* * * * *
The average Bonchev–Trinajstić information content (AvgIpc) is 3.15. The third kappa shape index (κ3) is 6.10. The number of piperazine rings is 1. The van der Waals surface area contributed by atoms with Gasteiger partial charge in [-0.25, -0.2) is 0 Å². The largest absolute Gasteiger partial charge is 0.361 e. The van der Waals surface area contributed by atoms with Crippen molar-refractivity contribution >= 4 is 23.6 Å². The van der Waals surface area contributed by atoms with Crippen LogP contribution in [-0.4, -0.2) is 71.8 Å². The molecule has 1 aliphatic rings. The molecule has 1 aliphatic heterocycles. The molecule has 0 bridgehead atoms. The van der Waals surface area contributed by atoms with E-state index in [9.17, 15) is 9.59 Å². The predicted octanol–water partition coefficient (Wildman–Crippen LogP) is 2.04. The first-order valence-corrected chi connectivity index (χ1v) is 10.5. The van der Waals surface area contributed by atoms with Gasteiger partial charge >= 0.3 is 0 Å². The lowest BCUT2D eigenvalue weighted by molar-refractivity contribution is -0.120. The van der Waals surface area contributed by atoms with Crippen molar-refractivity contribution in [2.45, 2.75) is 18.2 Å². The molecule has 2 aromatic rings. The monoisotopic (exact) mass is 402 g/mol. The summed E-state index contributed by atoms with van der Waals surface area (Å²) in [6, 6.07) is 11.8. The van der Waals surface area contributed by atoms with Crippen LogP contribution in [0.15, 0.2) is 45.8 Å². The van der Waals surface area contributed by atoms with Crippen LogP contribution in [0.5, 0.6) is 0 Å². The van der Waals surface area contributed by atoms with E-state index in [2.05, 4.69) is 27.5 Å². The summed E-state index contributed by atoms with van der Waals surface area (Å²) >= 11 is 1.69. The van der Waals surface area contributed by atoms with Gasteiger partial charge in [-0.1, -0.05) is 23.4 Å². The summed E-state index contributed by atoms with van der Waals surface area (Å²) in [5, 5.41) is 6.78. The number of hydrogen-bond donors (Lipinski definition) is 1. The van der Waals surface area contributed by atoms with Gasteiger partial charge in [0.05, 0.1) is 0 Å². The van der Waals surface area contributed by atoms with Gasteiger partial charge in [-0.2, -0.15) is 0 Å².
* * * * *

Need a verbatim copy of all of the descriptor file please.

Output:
The average Bonchev–Trinajstić information content (AvgIpc) is 3.15. The third kappa shape index (κ3) is 6.10. The number of piperazine rings is 1. The van der Waals surface area contributed by atoms with Gasteiger partial charge in [-0.25, -0.2) is 0 Å². The largest absolute Gasteiger partial charge is 0.361 e. The van der Waals surface area contributed by atoms with Crippen molar-refractivity contribution >= 4 is 23.6 Å². The van der Waals surface area contributed by atoms with Crippen LogP contribution in [-0.4, -0.2) is 71.8 Å². The molecule has 1 aliphatic rings. The molecule has 1 aliphatic heterocycles. The molecule has 0 bridgehead atoms. The van der Waals surface area contributed by atoms with E-state index in [9.17, 15) is 9.59 Å². The predicted octanol–water partition coefficient (Wildman–Crippen LogP) is 2.04. The first-order valence-corrected chi connectivity index (χ1v) is 10.5. The van der Waals surface area contributed by atoms with Gasteiger partial charge >= 0.3 is 0 Å². The lowest BCUT2D eigenvalue weighted by molar-refractivity contribution is -0.120. The van der Waals surface area contributed by atoms with Crippen molar-refractivity contribution in [2.45, 2.75) is 18.2 Å². The molecule has 2 aromatic rings. The monoisotopic (exact) mass is 402 g/mol. The summed E-state index contributed by atoms with van der Waals surface area (Å²) in [6, 6.07) is 11.8. The van der Waals surface area contributed by atoms with Crippen LogP contribution in [0.15, 0.2) is 45.8 Å². The van der Waals surface area contributed by atoms with Crippen LogP contribution in [0.5, 0.6) is 0 Å². The van der Waals surface area contributed by atoms with E-state index in [2.05, 4.69) is 27.5 Å². The summed E-state index contributed by atoms with van der Waals surface area (Å²) >= 11 is 1.69. The van der Waals surface area contributed by atoms with Gasteiger partial charge in [-0.1, -0.05) is 23.4 Å². The summed E-state index contributed by atoms with van der Waals surface area (Å²) in [5, 5.41) is 6.78. The number of hydrogen-bond donors (Lipinski definition) is 1. The van der Waals surface area contributed by atoms with Gasteiger partial charge in [0.05, 0.1) is 0 Å². The van der Waals surface area contributed by atoms with Gasteiger partial charge in [-0.2, -0.15) is 0 Å².